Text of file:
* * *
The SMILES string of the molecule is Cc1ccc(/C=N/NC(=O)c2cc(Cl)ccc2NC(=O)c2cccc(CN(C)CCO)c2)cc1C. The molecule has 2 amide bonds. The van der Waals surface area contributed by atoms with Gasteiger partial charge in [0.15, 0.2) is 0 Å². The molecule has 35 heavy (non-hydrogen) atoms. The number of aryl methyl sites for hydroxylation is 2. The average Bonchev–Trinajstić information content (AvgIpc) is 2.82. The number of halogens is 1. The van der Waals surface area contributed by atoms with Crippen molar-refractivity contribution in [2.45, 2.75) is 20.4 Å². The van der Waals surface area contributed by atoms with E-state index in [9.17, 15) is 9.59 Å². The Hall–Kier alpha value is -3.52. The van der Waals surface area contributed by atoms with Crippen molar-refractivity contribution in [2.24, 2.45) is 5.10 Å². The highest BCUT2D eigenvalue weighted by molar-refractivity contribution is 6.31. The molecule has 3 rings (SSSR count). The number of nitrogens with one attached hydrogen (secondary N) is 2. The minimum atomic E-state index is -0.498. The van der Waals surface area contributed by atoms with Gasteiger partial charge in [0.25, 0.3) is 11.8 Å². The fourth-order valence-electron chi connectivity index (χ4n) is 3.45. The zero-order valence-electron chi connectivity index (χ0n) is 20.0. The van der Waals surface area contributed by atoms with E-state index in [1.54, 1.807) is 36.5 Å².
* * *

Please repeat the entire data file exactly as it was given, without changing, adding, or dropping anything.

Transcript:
The SMILES string of the molecule is Cc1ccc(/C=N/NC(=O)c2cc(Cl)ccc2NC(=O)c2cccc(CN(C)CCO)c2)cc1C. The molecule has 2 amide bonds. The van der Waals surface area contributed by atoms with Gasteiger partial charge in [0.15, 0.2) is 0 Å². The molecule has 35 heavy (non-hydrogen) atoms. The number of aryl methyl sites for hydroxylation is 2. The average Bonchev–Trinajstić information content (AvgIpc) is 2.82. The number of halogens is 1. The van der Waals surface area contributed by atoms with Crippen molar-refractivity contribution in [2.45, 2.75) is 20.4 Å². The van der Waals surface area contributed by atoms with E-state index in [9.17, 15) is 9.59 Å². The Hall–Kier alpha value is -3.52. The van der Waals surface area contributed by atoms with Crippen molar-refractivity contribution in [2.24, 2.45) is 5.10 Å². The highest BCUT2D eigenvalue weighted by molar-refractivity contribution is 6.31. The molecule has 3 rings (SSSR count). The number of nitrogens with one attached hydrogen (secondary N) is 2. The minimum atomic E-state index is -0.498. The van der Waals surface area contributed by atoms with Gasteiger partial charge in [0.25, 0.3) is 11.8 Å². The fourth-order valence-electron chi connectivity index (χ4n) is 3.45. The zero-order valence-electron chi connectivity index (χ0n) is 20.0. The van der Waals surface area contributed by atoms with E-state index in [1.54, 1.807) is 36.5 Å².